• Fuel type/size: Petrol/1.5
  • Transmission: Automatic
  • Boot space (seats up/seats down): 85/377 litres
  • Max load weight: 300kg
  • Max towing weight (breaked/unbreaked): 1,300/350 kg

+ Very reliable
+ Light and nimble

– Only has three doors
– Basically no boot with 4 seats in place


It’s small and compact, but the Suzuki Jimny has often come to the rescue of much bigger, seemingly more rugged off-road SUVs when the going gets tough, being known to drag off-road royalty out of the bog at a moment’s notice. And in many ways, that is no surprise. Many experts tell you that what you really want in a capable off-road SUV isn’t power and size, rather, you want lightness and agility. Think of this as the automotive equivalent of a mountain goat to the Land Rover’s great lumbering grizzly bear: both formidable, just in different ways. The Jimny is tiny compared to some of the entries on this list, but if all you’ll need it for is to haul you and your kit around, then it does the job perfectly; it has a very capable 4×4 system, which coupled with its light frame means that it’s pretty much unstoppable off-road. And it’s pretty great on road, too!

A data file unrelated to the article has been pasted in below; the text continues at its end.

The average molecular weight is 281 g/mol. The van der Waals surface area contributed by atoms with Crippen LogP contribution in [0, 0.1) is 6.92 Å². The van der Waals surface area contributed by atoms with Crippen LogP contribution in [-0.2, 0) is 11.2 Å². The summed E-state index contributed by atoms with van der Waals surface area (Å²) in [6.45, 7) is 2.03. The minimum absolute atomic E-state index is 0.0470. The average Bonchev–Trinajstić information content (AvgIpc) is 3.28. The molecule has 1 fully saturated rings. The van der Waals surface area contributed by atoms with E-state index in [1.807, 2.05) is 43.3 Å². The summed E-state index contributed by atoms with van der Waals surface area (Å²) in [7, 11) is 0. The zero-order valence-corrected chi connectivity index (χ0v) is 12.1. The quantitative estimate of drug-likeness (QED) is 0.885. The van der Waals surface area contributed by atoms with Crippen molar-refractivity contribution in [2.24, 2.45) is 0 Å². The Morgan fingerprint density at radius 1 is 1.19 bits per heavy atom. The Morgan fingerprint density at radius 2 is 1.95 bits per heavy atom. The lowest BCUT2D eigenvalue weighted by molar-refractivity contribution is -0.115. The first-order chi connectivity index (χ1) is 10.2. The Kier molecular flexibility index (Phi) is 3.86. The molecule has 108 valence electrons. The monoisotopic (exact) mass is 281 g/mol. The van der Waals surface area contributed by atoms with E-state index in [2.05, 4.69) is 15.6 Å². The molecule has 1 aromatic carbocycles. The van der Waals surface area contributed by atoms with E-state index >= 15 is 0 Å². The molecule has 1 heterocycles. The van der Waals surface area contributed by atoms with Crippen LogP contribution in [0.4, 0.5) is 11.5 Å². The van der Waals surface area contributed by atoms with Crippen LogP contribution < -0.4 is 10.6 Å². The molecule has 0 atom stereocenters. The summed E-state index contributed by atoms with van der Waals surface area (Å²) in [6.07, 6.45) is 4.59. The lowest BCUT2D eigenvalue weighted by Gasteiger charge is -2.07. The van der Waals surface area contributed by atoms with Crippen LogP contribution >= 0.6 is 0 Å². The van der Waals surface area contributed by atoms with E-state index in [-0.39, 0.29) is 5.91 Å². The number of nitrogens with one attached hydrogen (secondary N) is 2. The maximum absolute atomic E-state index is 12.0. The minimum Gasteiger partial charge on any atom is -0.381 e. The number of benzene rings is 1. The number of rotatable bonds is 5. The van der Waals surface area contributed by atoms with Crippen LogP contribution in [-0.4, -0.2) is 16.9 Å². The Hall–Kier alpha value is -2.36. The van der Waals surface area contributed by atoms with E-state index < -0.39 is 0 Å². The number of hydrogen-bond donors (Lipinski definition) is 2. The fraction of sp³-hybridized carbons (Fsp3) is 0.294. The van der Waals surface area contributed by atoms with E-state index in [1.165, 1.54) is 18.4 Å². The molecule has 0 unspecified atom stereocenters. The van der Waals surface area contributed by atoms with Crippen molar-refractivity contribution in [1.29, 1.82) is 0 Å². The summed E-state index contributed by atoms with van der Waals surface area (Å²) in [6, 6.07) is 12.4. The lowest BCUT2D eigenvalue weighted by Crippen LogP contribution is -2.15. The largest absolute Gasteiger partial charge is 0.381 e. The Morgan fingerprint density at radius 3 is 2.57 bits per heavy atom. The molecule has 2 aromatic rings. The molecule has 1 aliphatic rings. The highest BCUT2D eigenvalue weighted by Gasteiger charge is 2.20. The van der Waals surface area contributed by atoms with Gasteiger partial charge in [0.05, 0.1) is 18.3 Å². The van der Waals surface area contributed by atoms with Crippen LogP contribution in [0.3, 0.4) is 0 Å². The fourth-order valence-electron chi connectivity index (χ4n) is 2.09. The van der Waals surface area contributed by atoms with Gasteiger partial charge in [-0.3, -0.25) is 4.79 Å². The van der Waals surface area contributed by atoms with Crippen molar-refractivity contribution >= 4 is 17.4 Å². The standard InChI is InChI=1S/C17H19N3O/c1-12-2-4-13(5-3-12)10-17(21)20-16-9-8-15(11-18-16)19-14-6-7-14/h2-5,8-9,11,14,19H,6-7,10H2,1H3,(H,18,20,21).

You do get a trade off, obviously, with size and price. For starters, it doesn’t have four doors, which can be a real pain if you have a family. And on top of that when you have all four seats in place there is basically no boot. So in the real world, the Jimny would suit two people rather than a family. But if that’s you, then for the money you won’t get a better off-road SUV anywhere in any market. It’s obviously not as luxurious as a Discovery or even a Land Cruiser, but if that’s not high on your list of priorities, then this off-road SUV could be perfect for you. And if you wanted to go for the LCV, if you can put up with a load space that could be better (but is by no means terrible) this could be the perfect little workhorse for you.